Gainda said the illicit items were hidden within prison cells, which were fitted with double walls to conceal packages. He said at least two cells on the #3 landing wooden prison had double walls where such items were concealed by prisoners who made big profits.

“I know a prisoner who had $100,000. He [was] running the drug business inside there... he dresses like he is on the road, he sends out money to his mother and his wife [and] he lends officers money,” Gainda said, claiming that he had witnessed this with his own eyes.

In another situation he said he knew of a prisoner who managed to save $30,000 from his activities. However, a few days before his release, a prison officer borrowed the money and did not return it. The hapless prisoner after his release visited the institution several times in hopes of reclaiming the money, but to no avail.

“An inmate isn’t supposed to have any money at all in his possession. I see it as a dangerous phenomenon...” Gainda said,

“I was there when a guy was stabbed for $10....”

In his explanation of how money was illegally filtered into the prison system, he said officials acted as intermediaries between members of the public and prisoners, to whom they delivered the money, albeit after extracting a percentage for their services. He cited the inmates located on the southern side of the prison as an example, pointing out that they often communicated from their cells with members of the public on D’Urban Street, giving them instructions.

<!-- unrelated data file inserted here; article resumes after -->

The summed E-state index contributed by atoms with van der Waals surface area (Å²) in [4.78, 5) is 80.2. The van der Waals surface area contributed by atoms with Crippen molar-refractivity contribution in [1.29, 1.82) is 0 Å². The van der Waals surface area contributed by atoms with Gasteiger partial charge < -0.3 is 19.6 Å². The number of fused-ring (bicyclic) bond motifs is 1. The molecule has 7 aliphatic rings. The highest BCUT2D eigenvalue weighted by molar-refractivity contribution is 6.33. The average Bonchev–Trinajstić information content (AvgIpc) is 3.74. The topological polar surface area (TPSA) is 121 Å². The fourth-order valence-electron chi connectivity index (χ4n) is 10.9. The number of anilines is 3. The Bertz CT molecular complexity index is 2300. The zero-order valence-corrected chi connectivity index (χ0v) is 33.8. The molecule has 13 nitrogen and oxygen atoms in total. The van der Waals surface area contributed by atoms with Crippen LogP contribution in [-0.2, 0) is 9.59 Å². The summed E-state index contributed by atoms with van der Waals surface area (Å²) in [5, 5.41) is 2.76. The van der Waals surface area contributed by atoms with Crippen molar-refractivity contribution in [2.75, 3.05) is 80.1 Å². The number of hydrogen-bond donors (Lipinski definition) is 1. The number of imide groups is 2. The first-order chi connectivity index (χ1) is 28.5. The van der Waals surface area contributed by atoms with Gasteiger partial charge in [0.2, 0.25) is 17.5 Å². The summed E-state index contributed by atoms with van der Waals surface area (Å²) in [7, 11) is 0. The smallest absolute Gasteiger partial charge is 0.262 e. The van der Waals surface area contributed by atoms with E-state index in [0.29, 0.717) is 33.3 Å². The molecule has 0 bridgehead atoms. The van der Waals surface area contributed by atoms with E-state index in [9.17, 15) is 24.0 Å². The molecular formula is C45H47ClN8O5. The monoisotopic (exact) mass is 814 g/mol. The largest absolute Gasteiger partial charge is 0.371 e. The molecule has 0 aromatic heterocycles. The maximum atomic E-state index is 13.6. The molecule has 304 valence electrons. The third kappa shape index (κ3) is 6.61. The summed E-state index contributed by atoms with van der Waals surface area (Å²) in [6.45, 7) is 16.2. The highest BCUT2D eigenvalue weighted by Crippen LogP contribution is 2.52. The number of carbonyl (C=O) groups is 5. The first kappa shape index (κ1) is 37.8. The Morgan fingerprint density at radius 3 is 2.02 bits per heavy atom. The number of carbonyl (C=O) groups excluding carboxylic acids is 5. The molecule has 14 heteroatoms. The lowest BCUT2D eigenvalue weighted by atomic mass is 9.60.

In addition, Gainda said corruption even extended to the prisoners’ diets, which he described as substandard and not fit for human consumption. A large amount of this food was often dumped due to its inadequate preparation, which never accounts for the religious or cultural peculiarities of the prisoner. He further revealed that while inadequate meals were prepared for the general prison populace, those inmates who could afford it could purchase specially prepared meals from their counterparts working in the kitchen for $40 or $60. These proceeds were usually split between the kitchen staff and participating officers. He added that some officers were also guilty of stealing the food and other supplies consigned for inmates, making off with meat and leaving only bones.